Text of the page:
Our friends Samer Shehata and Joshua Stacher have a new piece on the Muslim Brotherhood's relationship with the Egyptian regime at MERIP. It's a thorough overview of the last two years of mounting repression against the MB, tracking down the post-parliamentary election crackdown, the Fall 2006 labor and student election crackdown, the "Ikhwan Militia" scandal, the arrest of senior leaders such as Khairat al-Shatir, the constitutional changes, and more. A kind of Chatham House version for Islamist politics in 2006-2007, if you will. Their conclusion of where this is heading:
The Mubarak regime is intent upon remaking the rules governing the Brotherhood’s participation in formal politics. Just as the 2005 parliamentary elections placed the Brotherhood on the national stage, the regime’s current moves aim to put the Brothers back in their box. If the reinstatement of military trials and seizure of assets were warnings of worse to come, the Brothers appear to have gotten the message. As Muhammad al-Baltagi notes, “They are saying, ‘If you back down from your strong political participation, then it’s over. If you persist, then this will persist.’” In this sense, the Brotherhood is a victim of its own success -- the unexpected breakthrough in the 2005 parliamentary elections and subsequent prominence in Egyptian public life has led the regime to step up its harassment.
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Intensified repression notwithstanding, the Muslim Brotherhood is unlikely to exit Egyptian political life. Indeed, the very fact that the group fielded 19 candidates in the June elections for the upper house of Parliament indicates that the organization will continue its participation in formal politics. The group is adjusting to a new reality, however. As Habib stated in April, “We will continue to work according to our agenda but the tactics will be different…. The repression is as strong and as annoying as in the 1960s and the 1990s but now they [the regime] are much smarter and plan better. They know better where to hit us.”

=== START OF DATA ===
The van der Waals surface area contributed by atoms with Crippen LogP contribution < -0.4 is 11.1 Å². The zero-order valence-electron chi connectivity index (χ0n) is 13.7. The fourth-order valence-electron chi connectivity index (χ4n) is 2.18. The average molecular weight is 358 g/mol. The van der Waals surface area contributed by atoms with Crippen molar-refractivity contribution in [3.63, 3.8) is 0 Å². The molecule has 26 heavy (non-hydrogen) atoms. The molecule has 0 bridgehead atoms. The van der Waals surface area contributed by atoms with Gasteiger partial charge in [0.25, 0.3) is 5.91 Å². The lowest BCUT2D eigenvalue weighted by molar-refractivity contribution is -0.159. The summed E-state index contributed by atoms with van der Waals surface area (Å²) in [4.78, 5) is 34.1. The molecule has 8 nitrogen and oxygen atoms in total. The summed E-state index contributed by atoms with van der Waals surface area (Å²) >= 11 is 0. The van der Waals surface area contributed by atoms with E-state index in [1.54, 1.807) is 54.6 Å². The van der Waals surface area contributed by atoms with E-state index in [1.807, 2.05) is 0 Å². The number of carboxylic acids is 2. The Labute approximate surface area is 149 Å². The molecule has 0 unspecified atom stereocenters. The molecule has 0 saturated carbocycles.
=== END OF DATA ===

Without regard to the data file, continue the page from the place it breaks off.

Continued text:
Among these smarter regime sanctions are the severe financial measures aimed at the organization’s ability to provide social services, which many believe to be the backbone of the Brotherhood’s popular support. Seizing the assets of major financiers such as Khayrat al-Shatir might discourage others from funding the organization. The measures could also have been intended to drain the Brotherhood’s campaign coffers before the June elections (in addition to blackening the group’s image). Yet the impoundment of individual members’ accounts and the effort to normalize the use of military courts bespeak a more enduring strategy of containment.